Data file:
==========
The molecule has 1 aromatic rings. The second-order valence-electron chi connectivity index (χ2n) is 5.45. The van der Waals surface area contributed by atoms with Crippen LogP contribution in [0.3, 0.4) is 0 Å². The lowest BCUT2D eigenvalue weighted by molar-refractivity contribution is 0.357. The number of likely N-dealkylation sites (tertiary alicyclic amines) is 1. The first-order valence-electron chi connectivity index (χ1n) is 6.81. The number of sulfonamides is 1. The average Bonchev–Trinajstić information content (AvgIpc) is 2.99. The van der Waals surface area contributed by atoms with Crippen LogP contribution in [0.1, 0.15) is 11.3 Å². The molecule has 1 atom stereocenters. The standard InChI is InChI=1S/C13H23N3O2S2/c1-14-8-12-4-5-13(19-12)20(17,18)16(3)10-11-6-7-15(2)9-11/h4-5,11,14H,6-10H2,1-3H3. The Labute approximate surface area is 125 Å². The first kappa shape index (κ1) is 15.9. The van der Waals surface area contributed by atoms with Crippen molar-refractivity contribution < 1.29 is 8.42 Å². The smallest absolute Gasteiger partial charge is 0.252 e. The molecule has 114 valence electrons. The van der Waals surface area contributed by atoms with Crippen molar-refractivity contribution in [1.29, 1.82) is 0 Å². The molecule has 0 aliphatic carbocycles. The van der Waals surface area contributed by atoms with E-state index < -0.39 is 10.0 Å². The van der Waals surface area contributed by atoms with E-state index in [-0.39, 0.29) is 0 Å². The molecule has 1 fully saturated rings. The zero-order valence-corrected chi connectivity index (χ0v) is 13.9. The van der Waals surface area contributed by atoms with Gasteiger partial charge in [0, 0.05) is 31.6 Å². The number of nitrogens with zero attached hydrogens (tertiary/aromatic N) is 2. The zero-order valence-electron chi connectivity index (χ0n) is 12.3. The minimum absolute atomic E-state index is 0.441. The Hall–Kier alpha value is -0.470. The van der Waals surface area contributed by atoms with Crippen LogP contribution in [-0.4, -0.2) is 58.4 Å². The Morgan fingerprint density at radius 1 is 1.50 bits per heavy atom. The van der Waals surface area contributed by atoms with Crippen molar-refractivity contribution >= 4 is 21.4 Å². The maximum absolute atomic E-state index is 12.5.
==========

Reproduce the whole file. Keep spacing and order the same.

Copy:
The molecule has 1 aromatic rings. The second-order valence-electron chi connectivity index (χ2n) is 5.45. The van der Waals surface area contributed by atoms with Crippen LogP contribution in [0.3, 0.4) is 0 Å². The lowest BCUT2D eigenvalue weighted by molar-refractivity contribution is 0.357. The number of likely N-dealkylation sites (tertiary alicyclic amines) is 1. The first-order valence-electron chi connectivity index (χ1n) is 6.81. The number of sulfonamides is 1. The average Bonchev–Trinajstić information content (AvgIpc) is 2.99. The van der Waals surface area contributed by atoms with Crippen LogP contribution in [0.1, 0.15) is 11.3 Å². The molecule has 1 atom stereocenters. The standard InChI is InChI=1S/C13H23N3O2S2/c1-14-8-12-4-5-13(19-12)20(17,18)16(3)10-11-6-7-15(2)9-11/h4-5,11,14H,6-10H2,1-3H3. The Labute approximate surface area is 125 Å². The first kappa shape index (κ1) is 15.9. The van der Waals surface area contributed by atoms with Crippen molar-refractivity contribution < 1.29 is 8.42 Å². The smallest absolute Gasteiger partial charge is 0.252 e. The molecule has 114 valence electrons. The van der Waals surface area contributed by atoms with Crippen molar-refractivity contribution in [1.29, 1.82) is 0 Å². The molecule has 0 aliphatic carbocycles. The van der Waals surface area contributed by atoms with E-state index < -0.39 is 10.0 Å². The van der Waals surface area contributed by atoms with E-state index in [-0.39, 0.29) is 0 Å². The molecule has 1 fully saturated rings. The zero-order valence-corrected chi connectivity index (χ0v) is 13.9. The van der Waals surface area contributed by atoms with Gasteiger partial charge in [0, 0.05) is 31.6 Å². The number of nitrogens with zero attached hydrogens (tertiary/aromatic N) is 2. The zero-order valence-electron chi connectivity index (χ0n) is 12.3. The minimum absolute atomic E-state index is 0.441. The Hall–Kier alpha value is -0.470. The van der Waals surface area contributed by atoms with Crippen LogP contribution in [-0.4, -0.2) is 58.4 Å². The Morgan fingerprint density at radius 1 is 1.50 bits per heavy atom. The van der Waals surface area contributed by atoms with Crippen molar-refractivity contribution >= 4 is 21.4 Å². The maximum absolute atomic E-state index is 12.5.